Why Should Clinton Just Pack It In When Nothing Is Decided?
April 14, 2008 · 12:05 AM EDT
The calls for New York Sen. Hillary Rodham Clinton’s exit from the Democratic presidential race have appeared from members of the national media, as well as from some within her own party. She can’t possibly win, they say.
When I asked one veteran Democratic insider in the past few days about the likely outcome of the race, the Clinton-supporter put Illinois Sen. Barack Obama’s chances at “95 percent … maybe higher.”
The Washington Post has Clinton trailing Obama by 136 delegates (1,638 to 1,502), while NBC has her down by 135 (1,642 to 1,507). ABC has the Illinois Senator leading Clinton by 137 delegates (1,633 to 1,496), while CBS News has Obama up by 138 (1,631 to 1,493). Finally, The New York Times shows the delegate race as 1,627 to 1,471, a lead of 156 for Obama.
Given the Democratic Party’s rules, which allocate delegates proportionately to the popular vote, it’s virtually impossible for Clinton to overtake Obama between now and the end of the primaries in June, even if Michigan and Florida were to revote.
So Clinton will trail in delegates after all of the primaries are over, which means that superdelegates (call them automatic or unpledged delegates, if you’d prefer) will put either Obama or Clinton over the top.
As others have pointed out, Obama has the delegate momentum since Super Tuesday (picking up more than four dozen new superdelegates while the New Yorker has lost a handful of those who previously had been committed to her), and there is no reason to expect a radical change in that.
According to ABC News’ calculations, Obama has received about 100,000 more raw votes than Clinton (13.8 million to 13.7 million). While Clinton may well narrow that gap, it isn’t clear that she can erase it completely.
All of this explains why Clinton is the decided underdog. But does it also mean that she should simply accept defeat now and end her candidacy? Absolutely not.
The New York Senator’s critics — and there are a lot of them on both sides of the aisle and in the national media — insist that if she has no realistic chance of winning, her candidacy does little else than divide her party and enhance the chances of Sen. John McCain (R-Ariz.) winning in the general election.
New Republic’s Jonathan Chait, for example, equates Clinton’s chances of being nominated with Ralph Nader’s of being elected president, a ridiculous comparison because there is a qualitative difference between having some chance and no chance of winning.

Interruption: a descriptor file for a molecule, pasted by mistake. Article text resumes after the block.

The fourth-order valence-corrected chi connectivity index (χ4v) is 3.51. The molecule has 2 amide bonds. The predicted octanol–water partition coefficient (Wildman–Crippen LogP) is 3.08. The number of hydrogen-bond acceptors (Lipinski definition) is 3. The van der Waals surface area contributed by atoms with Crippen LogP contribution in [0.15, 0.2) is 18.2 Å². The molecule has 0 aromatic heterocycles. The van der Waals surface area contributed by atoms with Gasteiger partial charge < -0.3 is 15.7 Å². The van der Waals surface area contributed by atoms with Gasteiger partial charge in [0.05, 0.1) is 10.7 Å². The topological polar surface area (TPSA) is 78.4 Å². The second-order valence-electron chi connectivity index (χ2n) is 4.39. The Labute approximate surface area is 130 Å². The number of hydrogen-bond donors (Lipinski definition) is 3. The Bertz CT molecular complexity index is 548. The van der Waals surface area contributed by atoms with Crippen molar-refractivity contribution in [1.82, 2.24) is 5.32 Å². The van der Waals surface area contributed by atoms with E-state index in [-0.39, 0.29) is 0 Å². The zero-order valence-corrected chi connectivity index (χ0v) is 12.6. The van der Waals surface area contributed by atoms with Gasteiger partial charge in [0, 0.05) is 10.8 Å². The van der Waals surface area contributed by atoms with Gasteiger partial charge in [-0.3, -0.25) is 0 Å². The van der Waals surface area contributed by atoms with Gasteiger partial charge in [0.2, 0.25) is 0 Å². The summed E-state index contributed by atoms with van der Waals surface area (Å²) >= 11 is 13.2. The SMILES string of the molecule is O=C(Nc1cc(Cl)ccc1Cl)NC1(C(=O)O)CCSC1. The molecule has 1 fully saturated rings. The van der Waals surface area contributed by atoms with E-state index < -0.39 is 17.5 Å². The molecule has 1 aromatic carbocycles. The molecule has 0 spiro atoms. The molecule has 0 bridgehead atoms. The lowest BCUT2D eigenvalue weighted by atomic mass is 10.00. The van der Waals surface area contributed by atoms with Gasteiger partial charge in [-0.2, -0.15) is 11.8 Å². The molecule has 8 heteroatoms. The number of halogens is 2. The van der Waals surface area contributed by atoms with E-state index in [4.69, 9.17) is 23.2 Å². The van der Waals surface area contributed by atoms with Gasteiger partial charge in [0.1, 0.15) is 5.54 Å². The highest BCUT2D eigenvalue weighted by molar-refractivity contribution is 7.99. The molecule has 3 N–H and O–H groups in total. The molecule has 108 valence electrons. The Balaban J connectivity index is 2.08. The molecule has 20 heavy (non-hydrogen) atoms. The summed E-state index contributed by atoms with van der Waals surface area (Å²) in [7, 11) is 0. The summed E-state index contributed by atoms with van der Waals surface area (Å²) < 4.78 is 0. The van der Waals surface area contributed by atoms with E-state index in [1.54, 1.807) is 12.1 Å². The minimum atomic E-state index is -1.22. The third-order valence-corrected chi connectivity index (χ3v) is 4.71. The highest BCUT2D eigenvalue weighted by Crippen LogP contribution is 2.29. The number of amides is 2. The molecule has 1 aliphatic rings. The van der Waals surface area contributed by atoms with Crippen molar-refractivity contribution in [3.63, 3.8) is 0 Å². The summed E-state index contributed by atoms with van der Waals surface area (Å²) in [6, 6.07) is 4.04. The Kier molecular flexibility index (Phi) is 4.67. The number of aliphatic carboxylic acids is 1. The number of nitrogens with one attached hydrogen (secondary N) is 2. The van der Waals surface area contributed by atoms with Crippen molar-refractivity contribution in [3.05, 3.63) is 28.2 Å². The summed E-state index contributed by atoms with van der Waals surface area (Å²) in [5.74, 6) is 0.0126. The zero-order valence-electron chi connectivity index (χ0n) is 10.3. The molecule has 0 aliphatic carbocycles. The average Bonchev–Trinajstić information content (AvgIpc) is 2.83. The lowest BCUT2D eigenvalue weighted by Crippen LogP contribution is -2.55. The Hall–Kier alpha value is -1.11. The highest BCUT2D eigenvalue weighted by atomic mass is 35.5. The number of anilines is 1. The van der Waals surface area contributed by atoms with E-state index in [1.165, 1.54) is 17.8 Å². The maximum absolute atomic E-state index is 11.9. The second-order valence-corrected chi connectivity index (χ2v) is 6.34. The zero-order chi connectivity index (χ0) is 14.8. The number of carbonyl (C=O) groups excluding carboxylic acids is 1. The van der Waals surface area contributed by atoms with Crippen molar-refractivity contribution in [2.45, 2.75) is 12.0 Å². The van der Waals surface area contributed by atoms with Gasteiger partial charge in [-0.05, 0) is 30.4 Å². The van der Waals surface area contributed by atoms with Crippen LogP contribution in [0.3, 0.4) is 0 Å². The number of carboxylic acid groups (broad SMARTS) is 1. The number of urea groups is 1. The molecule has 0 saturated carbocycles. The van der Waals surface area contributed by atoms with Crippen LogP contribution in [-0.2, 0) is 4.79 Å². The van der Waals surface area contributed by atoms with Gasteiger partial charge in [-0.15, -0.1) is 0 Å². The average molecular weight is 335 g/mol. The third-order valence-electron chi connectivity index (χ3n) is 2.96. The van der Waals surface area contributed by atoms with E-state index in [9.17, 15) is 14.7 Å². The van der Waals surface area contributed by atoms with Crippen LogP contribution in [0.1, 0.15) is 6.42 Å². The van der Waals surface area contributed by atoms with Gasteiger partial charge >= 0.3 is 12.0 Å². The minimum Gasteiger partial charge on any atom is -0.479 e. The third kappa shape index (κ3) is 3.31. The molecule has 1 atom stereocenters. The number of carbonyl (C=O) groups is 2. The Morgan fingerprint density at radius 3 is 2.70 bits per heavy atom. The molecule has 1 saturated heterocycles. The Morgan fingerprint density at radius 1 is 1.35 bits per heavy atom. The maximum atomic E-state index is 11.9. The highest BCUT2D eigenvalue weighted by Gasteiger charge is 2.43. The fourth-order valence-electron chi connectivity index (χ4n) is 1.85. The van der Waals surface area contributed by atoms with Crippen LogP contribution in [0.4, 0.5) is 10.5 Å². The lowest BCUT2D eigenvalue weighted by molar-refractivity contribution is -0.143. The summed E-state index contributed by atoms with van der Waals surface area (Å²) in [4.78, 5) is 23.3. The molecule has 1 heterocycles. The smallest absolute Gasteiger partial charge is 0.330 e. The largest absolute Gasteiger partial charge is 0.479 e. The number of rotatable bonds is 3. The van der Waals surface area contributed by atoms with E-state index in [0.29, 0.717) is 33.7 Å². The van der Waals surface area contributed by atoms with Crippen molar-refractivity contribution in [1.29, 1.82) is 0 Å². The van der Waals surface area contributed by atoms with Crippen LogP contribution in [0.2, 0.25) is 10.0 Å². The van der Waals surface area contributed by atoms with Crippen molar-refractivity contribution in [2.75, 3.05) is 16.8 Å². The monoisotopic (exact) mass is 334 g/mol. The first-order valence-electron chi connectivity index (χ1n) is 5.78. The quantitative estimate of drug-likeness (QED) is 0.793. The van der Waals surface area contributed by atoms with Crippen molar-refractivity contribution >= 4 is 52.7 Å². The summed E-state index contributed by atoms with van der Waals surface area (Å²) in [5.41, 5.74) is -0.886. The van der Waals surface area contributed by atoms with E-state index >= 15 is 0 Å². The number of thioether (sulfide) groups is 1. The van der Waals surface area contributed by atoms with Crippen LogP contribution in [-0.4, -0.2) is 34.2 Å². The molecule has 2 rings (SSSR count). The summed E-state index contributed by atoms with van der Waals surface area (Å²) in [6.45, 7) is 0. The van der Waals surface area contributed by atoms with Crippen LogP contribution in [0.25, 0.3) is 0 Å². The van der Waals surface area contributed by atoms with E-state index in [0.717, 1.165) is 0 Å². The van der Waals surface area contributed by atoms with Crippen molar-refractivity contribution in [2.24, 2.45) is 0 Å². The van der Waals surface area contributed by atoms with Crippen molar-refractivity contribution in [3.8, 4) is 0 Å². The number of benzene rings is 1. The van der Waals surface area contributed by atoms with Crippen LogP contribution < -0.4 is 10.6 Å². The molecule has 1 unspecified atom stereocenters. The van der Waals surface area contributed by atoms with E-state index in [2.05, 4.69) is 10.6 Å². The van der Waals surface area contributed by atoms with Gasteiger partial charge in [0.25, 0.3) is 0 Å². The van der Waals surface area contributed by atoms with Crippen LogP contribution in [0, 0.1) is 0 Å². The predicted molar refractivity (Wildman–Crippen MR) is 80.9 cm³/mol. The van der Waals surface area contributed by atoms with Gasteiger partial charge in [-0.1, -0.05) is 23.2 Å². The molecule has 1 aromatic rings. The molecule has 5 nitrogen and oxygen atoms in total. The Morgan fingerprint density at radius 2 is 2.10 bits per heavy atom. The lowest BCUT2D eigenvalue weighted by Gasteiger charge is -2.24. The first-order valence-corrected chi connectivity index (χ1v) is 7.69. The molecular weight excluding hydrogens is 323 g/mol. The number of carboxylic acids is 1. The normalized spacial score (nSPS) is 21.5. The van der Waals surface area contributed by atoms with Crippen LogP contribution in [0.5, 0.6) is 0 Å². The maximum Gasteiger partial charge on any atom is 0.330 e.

The Obama-Clinton race remains incredibly tight. The difference between the two in the popular vote is slightly less than four-tenths of 1 percent (50.185 percent for Obama to Clinton’s 49.814 percent). The difference in committed delegates between the two Democrats is roughly 140 delegates out of more than 3,000 who already have committed.
Certainly, many undeclared superdelegates are swayed by the argument that superdelegates cannot “overturn” the decision of primary voters and caucus goers, and that’s a significant asset for Obama. But other superdelegates firmly believe that additional considerations, such as their own opinions of the candidates as potential presidents and the electability of the two Democratic hopefuls, should have an effect on their decisions.
Clinton has spent more than a year of her life running for president, and some of her supporters have given more than a year of their lives. Given the closeness of the Democratic contest, it’s hard to see why, at this point, Clinton should simply walk away. She and her supporters have too much invested in her candidacy to accept defeat before Obama has the 2,024 committed delegates he needs to guarantee his nomination.
Clinton’s upset scenario is based on two hopes. First, she must hope that Obama makes another mistake or that information surfaces that so far has not. Given the Illinois Senator’s relatively brief time under the national microscope, that certainly is possible.
And second, Clinton must hope that before Obama locks up the nomination, national polls show that she has a much better chance of beating McCain than he does. The “electability” issue remains a wild card in the Democratic contest, and it could well be the Clinton campaign’s best hope.
Finally, it’s more than a little amusing that some observers are calling for Clinton’s exit given the twists and turns that we have seen during this campaign. Obama wasn’t expected to win Iowa. After he did, Clinton was widely regarded as DOA in New Hampshire, which she won. McCain’s candidacy was all but over in July and August.
You’d think that we’d all be a bit more humble and modest given the presidential elections we’ve witnessed over the past decade, especially since there are just a couple of months to go until the primaries are over.
Clinton should play every card she has in her hand. She owes it to herself and, even more important, to all of her supporters.